After a fairly successful first attempt at making whey-fermented pickles, I thought that making a fermented fruit chutney might be fun. Using the Nourishing Traditions cookbook as my loose guide, I chopped up some apples and mixed them with pecans, dried herbs, raisins, water, whey, and sea salt:
I let the concoction sit in a jar for about one and a half days with some glass disks to keep the apples submerged:
The result was a crispy, tangy “chutney,” although not the texture I was imagining (my mistake for not chopping the apples into smaller pieces):
Nonetheless, it’s been a nice addition to salads with a yummy balance of sweet and sour flavors:
Since making this Chunky Apple Chutney, I’ve made a cranberry version that I love equally as much and has a much more sauce-y consistency. This recipe uses frozen cranberries as the base:
I then combined flavors of parsley, orange, lemon, chili powder, and nuts:
I used my sauerkraut vessel to ferment my cranberry sauce; it has a handy-dandy device to let gas escape:
This chutney works particularly well with poulty, as seen on a roasted pastured turkey breast that I cooked in a crockpot:
Seen again with leftovers and broccoli:
Here’s the recipe:Print
- 2 10-ounce bags frozen cranberries
- 1 bunch flat-leaf parsley
- ¼ – ½ cup coconut sugar or raw honey*
- ½ cup water
- ½ cup raisins
- 1 large orange, peeled
- 2 teaspoons sea salt
- ½ teaspoon dried chili powder (optional)
- ½ cup walnuts or pecans
- ¼ cup freshly squeezed lemon juice
- ¼ cup whey
- For quicker preparation, let the cranberries defrost in the refrigerator overnight.
- Wash and pat dry the parsley. Use a knife to roughly cut the leaves off the stems. Discard the stems and mince the parsley leaves. Set aside.
- Combine coconut sugar, water, and raisins in a medium saucepan. Heat until the sugar is dissolved. Add cranberries and stir. Reduce heat to low and cook for 5-6 minutes or until the cranberries start to soften. Remove from heat and set aside to cool.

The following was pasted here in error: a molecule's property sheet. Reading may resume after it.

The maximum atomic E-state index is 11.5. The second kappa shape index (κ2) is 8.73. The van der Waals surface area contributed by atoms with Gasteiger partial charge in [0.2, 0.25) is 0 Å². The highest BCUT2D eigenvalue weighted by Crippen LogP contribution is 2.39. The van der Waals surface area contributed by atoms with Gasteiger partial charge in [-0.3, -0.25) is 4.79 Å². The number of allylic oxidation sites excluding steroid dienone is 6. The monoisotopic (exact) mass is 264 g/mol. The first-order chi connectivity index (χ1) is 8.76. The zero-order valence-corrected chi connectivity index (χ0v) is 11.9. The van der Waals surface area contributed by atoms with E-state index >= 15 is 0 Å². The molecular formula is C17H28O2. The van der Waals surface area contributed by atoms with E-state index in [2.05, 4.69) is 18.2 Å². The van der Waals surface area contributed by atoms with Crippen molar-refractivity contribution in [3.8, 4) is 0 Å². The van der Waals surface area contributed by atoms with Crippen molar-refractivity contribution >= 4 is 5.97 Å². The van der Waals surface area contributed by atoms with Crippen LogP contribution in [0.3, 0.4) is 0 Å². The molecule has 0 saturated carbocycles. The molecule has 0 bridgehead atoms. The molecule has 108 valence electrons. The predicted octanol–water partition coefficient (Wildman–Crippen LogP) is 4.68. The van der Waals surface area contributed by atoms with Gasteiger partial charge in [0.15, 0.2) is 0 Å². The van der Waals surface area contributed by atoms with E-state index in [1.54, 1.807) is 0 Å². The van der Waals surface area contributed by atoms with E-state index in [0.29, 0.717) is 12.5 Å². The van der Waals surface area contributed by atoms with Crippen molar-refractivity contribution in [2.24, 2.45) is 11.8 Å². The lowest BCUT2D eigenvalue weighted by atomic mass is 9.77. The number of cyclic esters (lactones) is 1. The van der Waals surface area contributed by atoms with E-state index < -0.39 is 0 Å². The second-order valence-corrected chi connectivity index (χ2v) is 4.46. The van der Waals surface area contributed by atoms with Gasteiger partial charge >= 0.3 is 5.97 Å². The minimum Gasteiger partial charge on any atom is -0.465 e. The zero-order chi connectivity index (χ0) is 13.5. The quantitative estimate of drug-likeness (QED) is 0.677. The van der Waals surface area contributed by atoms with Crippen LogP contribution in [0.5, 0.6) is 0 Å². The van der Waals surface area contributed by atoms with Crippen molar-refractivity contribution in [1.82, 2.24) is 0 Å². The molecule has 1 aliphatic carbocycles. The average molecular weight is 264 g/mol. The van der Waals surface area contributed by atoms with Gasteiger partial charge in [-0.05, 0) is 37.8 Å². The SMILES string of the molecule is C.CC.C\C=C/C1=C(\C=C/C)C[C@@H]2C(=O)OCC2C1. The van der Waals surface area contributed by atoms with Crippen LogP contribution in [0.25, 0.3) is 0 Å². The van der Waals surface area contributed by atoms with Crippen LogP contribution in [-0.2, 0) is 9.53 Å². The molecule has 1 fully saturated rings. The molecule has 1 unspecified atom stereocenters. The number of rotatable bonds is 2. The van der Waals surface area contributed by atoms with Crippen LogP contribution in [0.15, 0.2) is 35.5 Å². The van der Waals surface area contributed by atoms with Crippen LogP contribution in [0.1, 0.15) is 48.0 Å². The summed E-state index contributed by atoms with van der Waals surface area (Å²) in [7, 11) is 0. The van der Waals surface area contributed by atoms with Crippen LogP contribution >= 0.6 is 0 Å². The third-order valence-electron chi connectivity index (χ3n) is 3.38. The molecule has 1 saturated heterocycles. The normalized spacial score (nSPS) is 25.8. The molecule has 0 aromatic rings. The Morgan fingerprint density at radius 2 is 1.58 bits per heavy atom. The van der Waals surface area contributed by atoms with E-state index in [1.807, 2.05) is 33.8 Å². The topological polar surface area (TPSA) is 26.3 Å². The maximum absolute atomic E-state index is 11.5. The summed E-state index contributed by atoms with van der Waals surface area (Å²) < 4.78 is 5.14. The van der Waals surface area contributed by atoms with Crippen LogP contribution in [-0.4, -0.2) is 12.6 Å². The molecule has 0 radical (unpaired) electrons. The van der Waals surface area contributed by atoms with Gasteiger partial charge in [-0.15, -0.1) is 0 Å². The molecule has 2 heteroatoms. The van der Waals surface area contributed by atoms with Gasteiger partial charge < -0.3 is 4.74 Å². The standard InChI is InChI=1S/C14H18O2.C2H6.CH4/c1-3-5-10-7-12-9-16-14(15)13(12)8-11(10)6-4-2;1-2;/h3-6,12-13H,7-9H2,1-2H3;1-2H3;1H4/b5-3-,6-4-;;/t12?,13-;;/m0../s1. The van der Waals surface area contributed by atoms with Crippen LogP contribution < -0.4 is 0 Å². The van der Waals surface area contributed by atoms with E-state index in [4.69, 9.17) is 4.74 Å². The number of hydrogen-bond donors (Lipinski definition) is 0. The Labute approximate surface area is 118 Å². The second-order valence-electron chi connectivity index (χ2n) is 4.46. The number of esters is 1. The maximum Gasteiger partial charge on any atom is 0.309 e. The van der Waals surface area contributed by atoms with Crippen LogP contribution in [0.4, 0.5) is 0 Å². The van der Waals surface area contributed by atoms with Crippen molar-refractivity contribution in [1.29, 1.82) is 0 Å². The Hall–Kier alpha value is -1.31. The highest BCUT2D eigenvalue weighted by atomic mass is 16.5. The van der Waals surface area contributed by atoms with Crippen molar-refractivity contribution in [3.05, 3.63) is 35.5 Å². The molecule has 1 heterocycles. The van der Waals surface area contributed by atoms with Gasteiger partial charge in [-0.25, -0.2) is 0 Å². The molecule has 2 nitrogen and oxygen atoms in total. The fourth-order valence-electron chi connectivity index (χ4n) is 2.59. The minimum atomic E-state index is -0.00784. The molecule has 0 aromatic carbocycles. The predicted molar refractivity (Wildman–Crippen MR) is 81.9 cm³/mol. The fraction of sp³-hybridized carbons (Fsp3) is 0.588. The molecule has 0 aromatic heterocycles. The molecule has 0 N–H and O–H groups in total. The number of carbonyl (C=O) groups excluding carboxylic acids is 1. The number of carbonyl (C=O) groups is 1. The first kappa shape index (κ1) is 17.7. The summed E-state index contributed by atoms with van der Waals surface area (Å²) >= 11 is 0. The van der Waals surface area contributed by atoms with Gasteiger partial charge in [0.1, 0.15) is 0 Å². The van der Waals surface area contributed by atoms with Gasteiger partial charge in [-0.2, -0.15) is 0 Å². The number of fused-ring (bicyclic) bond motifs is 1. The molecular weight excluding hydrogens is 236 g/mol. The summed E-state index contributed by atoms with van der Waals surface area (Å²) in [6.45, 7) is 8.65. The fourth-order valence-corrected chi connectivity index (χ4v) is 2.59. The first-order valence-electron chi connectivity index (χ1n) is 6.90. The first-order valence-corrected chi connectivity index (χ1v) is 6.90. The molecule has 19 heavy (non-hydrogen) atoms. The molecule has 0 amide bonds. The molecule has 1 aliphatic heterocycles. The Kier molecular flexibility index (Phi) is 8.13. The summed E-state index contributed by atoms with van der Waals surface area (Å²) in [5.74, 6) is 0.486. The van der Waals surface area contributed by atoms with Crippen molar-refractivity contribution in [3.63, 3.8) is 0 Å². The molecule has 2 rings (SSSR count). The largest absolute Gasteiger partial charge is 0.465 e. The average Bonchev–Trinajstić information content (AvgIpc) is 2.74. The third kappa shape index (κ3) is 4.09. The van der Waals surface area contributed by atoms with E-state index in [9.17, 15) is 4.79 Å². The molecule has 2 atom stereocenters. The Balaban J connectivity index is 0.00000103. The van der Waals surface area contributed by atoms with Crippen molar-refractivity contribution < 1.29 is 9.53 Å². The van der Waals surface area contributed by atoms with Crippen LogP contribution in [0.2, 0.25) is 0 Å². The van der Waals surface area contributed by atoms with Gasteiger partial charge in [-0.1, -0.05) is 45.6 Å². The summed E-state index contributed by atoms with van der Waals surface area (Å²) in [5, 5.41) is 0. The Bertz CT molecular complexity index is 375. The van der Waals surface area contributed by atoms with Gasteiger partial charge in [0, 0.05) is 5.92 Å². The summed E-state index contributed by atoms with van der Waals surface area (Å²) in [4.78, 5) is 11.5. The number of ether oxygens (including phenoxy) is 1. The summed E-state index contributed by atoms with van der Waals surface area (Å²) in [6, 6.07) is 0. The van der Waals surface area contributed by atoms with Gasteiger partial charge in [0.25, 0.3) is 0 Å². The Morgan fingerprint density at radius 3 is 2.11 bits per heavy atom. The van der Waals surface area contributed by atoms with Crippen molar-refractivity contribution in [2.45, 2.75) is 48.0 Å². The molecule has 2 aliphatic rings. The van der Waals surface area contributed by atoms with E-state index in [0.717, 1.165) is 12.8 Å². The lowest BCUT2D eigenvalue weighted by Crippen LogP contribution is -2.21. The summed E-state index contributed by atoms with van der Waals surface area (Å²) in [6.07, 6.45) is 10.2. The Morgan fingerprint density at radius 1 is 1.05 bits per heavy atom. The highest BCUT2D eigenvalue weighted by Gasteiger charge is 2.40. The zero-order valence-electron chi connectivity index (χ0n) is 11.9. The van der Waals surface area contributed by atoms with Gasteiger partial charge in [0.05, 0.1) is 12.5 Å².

- *If you prefer to use raw honey to sweeten the chutney instead of coconut sugar, then you should not heat the honey. Instead cook the cranberries with water and raisins only and then stir in the honey after the mixture has cooled. This will preserve the beneficial enzymes in the honey.
- Also, you can add more or less sweetener depending on your taste preference. Keep in mind that cranberries are very tart and that sugar is necessary to balance the salt flavor as well.
- Next, place the parsley, orange, sea salt, nuts, lemon juice and chili powder in a food processor. Pulse to combine. Pour in the cranberry mixture and process on high until a reasonably smooth texture is achieved, about 15-20 seconds. Pour in the whey and pulse one more time until combined.
- Pour the mixture into a sauerkraut vessel or large mason jar (or between several mason jars). Place the lids on tightly and let sit at room temperature for at least 24 hours (or up to 48 hours).
- Store in the refrigerator and use within two months. Do not consume if the mixture smells “off” or you see any mold growing.
The cranberry sauce doesn’t even really have to be fermented to be tasty, but doing so will add beneficial bacteria to your diet, plus preserve the sauce for a much longer time period.
I realize this recipe would have been a lot more appropriate two months ago for Thanksgiving, but let’s just say I’m planning ahead. 🙂